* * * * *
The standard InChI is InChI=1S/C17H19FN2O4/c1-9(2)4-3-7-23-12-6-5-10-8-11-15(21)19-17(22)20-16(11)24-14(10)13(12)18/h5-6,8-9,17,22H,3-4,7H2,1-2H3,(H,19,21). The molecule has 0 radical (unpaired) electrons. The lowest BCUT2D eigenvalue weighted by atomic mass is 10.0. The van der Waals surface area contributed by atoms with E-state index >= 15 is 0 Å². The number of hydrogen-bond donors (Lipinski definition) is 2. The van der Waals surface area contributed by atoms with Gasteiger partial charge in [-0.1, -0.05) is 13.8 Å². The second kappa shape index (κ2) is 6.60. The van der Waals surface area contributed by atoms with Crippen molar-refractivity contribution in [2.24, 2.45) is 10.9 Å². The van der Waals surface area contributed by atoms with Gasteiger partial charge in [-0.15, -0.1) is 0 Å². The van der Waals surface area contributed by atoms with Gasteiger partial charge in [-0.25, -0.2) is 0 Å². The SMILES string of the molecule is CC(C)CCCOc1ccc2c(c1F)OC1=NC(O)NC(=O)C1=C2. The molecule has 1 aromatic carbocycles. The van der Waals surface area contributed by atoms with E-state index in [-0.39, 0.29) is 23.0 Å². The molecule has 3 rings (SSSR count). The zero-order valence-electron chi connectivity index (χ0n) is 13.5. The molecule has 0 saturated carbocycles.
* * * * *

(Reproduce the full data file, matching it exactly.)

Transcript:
The standard InChI is InChI=1S/C17H19FN2O4/c1-9(2)4-3-7-23-12-6-5-10-8-11-15(21)19-17(22)20-16(11)24-14(10)13(12)18/h5-6,8-9,17,22H,3-4,7H2,1-2H3,(H,19,21). The molecule has 0 radical (unpaired) electrons. The lowest BCUT2D eigenvalue weighted by atomic mass is 10.0. The van der Waals surface area contributed by atoms with E-state index >= 15 is 0 Å². The number of hydrogen-bond donors (Lipinski definition) is 2. The van der Waals surface area contributed by atoms with Gasteiger partial charge in [-0.1, -0.05) is 13.8 Å². The second kappa shape index (κ2) is 6.60. The van der Waals surface area contributed by atoms with Crippen molar-refractivity contribution in [2.24, 2.45) is 10.9 Å². The van der Waals surface area contributed by atoms with Gasteiger partial charge in [-0.15, -0.1) is 0 Å². The van der Waals surface area contributed by atoms with Gasteiger partial charge in [-0.25, -0.2) is 0 Å². The SMILES string of the molecule is CC(C)CCCOc1ccc2c(c1F)OC1=NC(O)NC(=O)C1=C2. The molecule has 1 aromatic carbocycles. The van der Waals surface area contributed by atoms with E-state index in [-0.39, 0.29) is 23.0 Å². The molecule has 3 rings (SSSR count). The zero-order valence-electron chi connectivity index (χ0n) is 13.5. The molecule has 0 saturated carbocycles.